If you have struggled for a very long time with your weight, then there is a part of me that knows a part of you very well. We are both desperate for the truth about weight loss, but we must be willing to look at some of the illusions first. This is the first of an 8 part series on weight loss that will help us to discern between the truths and non-truths.

Being thin was the magic that was supposed to heal the damage at the core of us, wasn’t it? Isn’t that what we have believed for most of our lives? Of all the familiar comforts in our lives, isn’t being thin the one that remains constant? If we were to get thin, we could attract the right soul mate or the relationship we already have would definitely get better. If we were to get thin, we could go on all those vacations we have dreamed of and sport a swimsuit or shorts with pride. If we were to get thin, we could get a better job. So many things in our lives are on hold until we get thin. And yet, for some of us, we did get thin and then put the weight right back on again. What’s that about? Don’t we want the magic?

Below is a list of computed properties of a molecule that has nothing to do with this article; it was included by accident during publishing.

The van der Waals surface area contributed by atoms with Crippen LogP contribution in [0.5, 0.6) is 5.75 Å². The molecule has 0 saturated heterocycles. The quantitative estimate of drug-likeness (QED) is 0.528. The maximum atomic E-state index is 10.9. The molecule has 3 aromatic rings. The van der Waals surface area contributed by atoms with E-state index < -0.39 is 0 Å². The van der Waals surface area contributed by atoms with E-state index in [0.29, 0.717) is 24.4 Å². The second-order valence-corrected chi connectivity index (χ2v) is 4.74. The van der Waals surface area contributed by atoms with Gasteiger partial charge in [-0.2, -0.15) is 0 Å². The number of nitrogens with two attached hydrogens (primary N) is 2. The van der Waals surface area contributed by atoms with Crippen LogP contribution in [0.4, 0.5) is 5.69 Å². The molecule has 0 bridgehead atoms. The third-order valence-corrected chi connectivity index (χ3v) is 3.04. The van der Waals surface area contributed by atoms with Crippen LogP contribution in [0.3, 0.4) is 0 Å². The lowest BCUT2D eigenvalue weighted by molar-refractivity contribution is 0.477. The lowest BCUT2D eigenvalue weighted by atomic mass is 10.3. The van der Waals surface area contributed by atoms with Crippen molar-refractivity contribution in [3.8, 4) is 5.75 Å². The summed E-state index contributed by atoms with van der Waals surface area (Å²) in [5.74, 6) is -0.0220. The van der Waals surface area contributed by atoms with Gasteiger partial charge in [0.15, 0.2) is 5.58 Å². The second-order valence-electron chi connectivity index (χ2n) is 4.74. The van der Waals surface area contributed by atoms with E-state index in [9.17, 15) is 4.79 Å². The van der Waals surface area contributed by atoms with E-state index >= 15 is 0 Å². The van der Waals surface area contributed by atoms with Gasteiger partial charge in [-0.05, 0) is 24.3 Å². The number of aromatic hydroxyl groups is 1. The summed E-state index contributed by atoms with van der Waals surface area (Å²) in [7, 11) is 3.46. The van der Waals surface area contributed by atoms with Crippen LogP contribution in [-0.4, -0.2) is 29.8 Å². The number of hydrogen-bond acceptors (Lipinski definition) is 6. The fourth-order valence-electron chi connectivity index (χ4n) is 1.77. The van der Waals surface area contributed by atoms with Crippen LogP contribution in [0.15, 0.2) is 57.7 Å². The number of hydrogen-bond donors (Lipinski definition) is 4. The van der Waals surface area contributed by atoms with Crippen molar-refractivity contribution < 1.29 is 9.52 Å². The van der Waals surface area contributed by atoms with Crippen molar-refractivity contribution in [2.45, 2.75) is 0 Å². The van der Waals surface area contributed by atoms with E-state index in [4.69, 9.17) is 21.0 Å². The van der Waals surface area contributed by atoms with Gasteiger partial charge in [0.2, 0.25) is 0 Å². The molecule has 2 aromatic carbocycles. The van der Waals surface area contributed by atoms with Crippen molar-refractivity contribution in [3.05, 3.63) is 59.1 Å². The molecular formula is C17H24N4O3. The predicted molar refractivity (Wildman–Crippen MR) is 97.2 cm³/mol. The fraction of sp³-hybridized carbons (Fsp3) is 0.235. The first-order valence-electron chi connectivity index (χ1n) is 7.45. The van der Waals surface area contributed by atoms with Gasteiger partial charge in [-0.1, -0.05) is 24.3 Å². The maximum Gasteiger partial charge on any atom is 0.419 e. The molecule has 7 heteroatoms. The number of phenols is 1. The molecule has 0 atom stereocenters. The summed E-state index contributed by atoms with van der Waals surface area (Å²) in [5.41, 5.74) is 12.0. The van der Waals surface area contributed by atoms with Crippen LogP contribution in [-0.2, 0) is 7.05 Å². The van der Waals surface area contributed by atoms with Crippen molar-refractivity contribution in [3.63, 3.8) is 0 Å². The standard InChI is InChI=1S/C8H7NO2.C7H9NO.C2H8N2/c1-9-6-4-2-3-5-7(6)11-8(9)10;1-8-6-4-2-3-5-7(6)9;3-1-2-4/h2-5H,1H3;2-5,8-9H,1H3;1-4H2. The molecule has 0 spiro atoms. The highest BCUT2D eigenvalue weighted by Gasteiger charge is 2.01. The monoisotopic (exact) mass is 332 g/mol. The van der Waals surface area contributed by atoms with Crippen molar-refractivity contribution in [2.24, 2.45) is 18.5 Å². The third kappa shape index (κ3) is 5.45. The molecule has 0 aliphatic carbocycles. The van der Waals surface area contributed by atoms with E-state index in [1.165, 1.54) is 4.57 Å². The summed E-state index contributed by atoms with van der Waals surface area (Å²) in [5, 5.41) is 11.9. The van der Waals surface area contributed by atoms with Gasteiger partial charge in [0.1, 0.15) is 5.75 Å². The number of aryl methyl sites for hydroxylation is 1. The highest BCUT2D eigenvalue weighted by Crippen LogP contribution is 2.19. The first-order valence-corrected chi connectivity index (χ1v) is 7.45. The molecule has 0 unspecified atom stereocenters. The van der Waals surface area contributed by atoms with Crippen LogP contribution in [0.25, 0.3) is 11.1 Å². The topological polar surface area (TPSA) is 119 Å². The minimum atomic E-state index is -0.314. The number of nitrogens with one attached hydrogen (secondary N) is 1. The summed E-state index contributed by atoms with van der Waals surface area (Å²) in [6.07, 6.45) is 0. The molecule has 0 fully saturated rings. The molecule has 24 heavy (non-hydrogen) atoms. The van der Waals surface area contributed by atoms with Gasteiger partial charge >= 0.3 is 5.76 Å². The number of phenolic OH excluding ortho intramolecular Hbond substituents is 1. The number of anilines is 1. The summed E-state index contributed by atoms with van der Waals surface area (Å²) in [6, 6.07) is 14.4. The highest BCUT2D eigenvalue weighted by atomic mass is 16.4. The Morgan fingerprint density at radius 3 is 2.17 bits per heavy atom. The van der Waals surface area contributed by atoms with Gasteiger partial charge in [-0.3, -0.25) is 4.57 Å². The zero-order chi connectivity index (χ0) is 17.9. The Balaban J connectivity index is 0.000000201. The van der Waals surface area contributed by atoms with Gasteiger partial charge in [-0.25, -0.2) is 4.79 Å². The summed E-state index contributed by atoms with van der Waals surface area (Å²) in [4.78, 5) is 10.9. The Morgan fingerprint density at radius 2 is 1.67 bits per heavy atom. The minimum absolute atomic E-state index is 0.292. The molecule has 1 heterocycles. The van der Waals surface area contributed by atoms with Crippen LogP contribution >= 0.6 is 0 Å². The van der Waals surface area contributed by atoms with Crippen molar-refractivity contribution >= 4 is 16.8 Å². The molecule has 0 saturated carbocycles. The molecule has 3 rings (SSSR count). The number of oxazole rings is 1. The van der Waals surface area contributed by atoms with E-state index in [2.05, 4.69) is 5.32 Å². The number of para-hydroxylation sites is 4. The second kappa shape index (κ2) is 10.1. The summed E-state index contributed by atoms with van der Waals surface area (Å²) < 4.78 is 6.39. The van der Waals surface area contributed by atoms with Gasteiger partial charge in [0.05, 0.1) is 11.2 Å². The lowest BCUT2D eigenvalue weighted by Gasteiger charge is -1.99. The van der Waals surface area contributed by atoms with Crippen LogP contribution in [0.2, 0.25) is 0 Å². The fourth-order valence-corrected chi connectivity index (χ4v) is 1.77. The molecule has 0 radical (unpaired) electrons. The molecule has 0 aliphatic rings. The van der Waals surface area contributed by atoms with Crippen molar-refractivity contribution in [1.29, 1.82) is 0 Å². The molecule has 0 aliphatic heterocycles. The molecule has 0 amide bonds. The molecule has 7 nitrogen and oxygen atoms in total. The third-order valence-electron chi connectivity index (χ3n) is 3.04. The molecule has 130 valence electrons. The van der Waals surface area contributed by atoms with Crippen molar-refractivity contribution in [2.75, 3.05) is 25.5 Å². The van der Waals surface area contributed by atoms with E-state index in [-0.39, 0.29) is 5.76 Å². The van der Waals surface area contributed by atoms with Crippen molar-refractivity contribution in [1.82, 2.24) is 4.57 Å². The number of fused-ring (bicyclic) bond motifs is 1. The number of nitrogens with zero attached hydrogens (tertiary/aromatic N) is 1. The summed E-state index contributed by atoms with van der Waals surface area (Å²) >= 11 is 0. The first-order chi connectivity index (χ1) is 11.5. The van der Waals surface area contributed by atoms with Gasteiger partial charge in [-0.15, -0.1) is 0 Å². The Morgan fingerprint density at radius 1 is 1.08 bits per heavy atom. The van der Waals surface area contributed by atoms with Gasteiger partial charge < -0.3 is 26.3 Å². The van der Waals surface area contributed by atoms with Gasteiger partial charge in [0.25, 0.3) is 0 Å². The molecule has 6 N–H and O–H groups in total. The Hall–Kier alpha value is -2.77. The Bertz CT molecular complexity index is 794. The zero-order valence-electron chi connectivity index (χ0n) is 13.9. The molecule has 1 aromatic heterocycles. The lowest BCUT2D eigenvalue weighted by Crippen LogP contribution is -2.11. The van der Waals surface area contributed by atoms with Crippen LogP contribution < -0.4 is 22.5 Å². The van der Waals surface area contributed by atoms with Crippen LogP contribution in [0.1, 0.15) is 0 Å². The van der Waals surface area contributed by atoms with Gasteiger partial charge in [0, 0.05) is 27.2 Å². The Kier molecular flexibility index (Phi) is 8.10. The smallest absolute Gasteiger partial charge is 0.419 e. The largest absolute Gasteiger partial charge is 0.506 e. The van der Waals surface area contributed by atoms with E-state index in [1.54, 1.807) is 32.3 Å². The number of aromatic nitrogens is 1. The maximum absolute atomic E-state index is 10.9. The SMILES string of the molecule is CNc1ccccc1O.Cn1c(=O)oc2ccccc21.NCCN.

And how do we know what size we are suppose to be? Are those charts with height and bone structure correct? Should we weigh what we did in college? Should we weigh what we did before we had babies? Or could it be that perhaps there is no size? Perhaps what is important is not the size or the weight but the life we are living as we get there. If we are living a life of integrity and passion, why would being thin matter so much? Isn’t that the reason we want to be thin—because we believe that being thin and living life fully are the same? Isn’t that what our culture says in every magazine we pick up? The whole culture seems to believe that being thin makes us worthy and being fat makes us failures.

For me, the truth is that being thin has given me what size can give me: a lighter body, greater ease of movement, smaller clothes and community acknowledgement. That’s all. And meantime, I keep walking and uncovering my beliefs about being thin. I continue to be willing to enter into the emotions that arise when life happens rather than eating to suppress those emotions.

I choose to no longer answer my need for sweetness in my life with food. I remain in the present more of the time. I now allow myself sweetness in other places in my life. My journey is less about weight loss and more about health and balance.

By Dr. Patti Felici